The Difference Between Compostable and Biodegradable

Updated: May 10

It was National Gardening Week last week, and I wish I could have caught it sooner because when I saw the lovely flower crowns people had made to celebrate, I was filled with the desire to plant something – anything! – that would be flowering enough for me to make a crown at this time of year. So far, it's only tulips and some Brussel Sprouts that have gone to seed that are flowering in our garden, and after the birthday piñata I’m a bit over making things.


I had been busy though, wrapping up orders and putting gift boxes together for the fair at

Wildwoodz – what a lovey weekend! And while I was doing that, and then while chatting to people, I started thinking more about my packaging. I’m proud to say that every part of it is compostable, but what does this actually mean? And is it true?


Being eco-conscious is an important part of the Shepherds Cottage brand, partly because it’s fashionable, but also because it’s something I’m interested in and I think other people are too – but it takes a lot of time to read all the labels and do all the research, and it’s often more complicated than I assumed and always that bit more expensive.


One of the things I’ve learned is that compostable and biodegradable are not the same things, especially when it comes to packaging.


If something is ‘biodegradable’, it will breakdown into natural elements over time, with the help of fungi, bacteria, or other processes. Compostable things are biodegradable, but not all things that biodegrade are compostable. If something is compostable, it is specifically organic and will break down into humus – which improves soil health and leaves no toxins behind.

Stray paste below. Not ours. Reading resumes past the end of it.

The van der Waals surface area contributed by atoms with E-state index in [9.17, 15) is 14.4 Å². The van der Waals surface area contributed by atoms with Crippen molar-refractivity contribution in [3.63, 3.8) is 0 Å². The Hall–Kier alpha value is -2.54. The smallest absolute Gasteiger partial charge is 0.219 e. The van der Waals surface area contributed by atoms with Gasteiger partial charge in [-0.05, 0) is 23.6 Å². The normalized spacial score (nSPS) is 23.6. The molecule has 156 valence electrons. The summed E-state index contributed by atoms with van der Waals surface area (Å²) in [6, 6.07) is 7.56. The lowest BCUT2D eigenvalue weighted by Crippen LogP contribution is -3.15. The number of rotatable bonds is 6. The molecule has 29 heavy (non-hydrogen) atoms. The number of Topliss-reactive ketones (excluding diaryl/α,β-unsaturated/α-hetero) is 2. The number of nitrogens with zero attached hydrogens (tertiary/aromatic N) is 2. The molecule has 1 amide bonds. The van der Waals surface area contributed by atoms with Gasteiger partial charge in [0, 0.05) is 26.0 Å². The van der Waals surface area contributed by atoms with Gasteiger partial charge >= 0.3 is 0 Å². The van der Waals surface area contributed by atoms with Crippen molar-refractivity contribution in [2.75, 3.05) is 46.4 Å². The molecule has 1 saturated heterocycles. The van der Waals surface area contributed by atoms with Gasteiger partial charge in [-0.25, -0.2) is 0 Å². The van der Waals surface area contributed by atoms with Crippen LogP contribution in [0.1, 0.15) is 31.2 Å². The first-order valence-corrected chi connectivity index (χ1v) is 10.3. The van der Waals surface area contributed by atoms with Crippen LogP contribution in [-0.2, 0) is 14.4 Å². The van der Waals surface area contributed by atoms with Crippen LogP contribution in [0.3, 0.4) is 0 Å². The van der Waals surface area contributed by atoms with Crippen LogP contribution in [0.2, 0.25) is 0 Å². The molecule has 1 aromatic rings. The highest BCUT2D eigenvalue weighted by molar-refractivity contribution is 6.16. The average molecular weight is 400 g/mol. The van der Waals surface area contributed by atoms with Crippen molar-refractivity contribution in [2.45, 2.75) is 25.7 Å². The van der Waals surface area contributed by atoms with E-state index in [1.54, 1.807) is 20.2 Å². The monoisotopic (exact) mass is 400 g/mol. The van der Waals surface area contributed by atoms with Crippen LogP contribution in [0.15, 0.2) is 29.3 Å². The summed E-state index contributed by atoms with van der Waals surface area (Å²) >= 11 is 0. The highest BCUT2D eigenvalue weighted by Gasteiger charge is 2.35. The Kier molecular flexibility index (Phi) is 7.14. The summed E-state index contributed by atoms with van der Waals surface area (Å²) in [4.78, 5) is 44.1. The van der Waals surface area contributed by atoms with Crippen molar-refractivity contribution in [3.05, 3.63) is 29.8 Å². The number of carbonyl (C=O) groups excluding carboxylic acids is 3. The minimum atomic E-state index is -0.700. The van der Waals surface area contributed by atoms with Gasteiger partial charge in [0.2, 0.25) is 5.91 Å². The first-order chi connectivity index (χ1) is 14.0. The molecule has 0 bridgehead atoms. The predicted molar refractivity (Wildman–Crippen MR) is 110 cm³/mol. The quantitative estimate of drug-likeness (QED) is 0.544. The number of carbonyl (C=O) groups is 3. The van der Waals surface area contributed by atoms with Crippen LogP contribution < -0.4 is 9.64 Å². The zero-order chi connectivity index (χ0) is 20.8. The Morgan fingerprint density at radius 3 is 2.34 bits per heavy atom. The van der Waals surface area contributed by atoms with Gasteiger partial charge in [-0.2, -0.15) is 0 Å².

Also, not all compostable things can be thrown on the compost heap.


However, cardboard, like the kind I use for my packing boxes, can be composted at home if

shredded or ripped up into small pieces. This helps it to break down more quickly. It is a high-carbon material, like straw, hay or dead leaves, and works well at the bottom of your compost heap and layered between ‘green’ or nitrogen rich materials, like grass clippings, manure, and food waste like vegetable peelings.


I’ve recently started using wood wool filler in my boxes, which looks and smells nice. It’s made in the UK without chemical processing, and can be composted at home in the same way as cardboard.


The best way to avoid putting the wrong thing in the wrong recycling bin or in with your home

compost, is to first know exactly what it’s made from and what it needs to break down. A little bit of research will help with this, and like every thing to do with recycling, reading the labels helps.


Another great way is to reuse it – except for buying in the boxes themselves, in the years I’ve been posting out orders I’ve never had to purchase ‘packing’ – the filler that keeps your lovely goodies from moving around. So much of it comes in the post already and can be resized and used again and again.


I’m working hard on getting my packaging just right, but today I’m going to make to time to get our own compost bins under control, in preparation for next year’s National Gardening Week – because like growing a business, saving the planet and much else in life, gardening is a long game. And the results are worth it.




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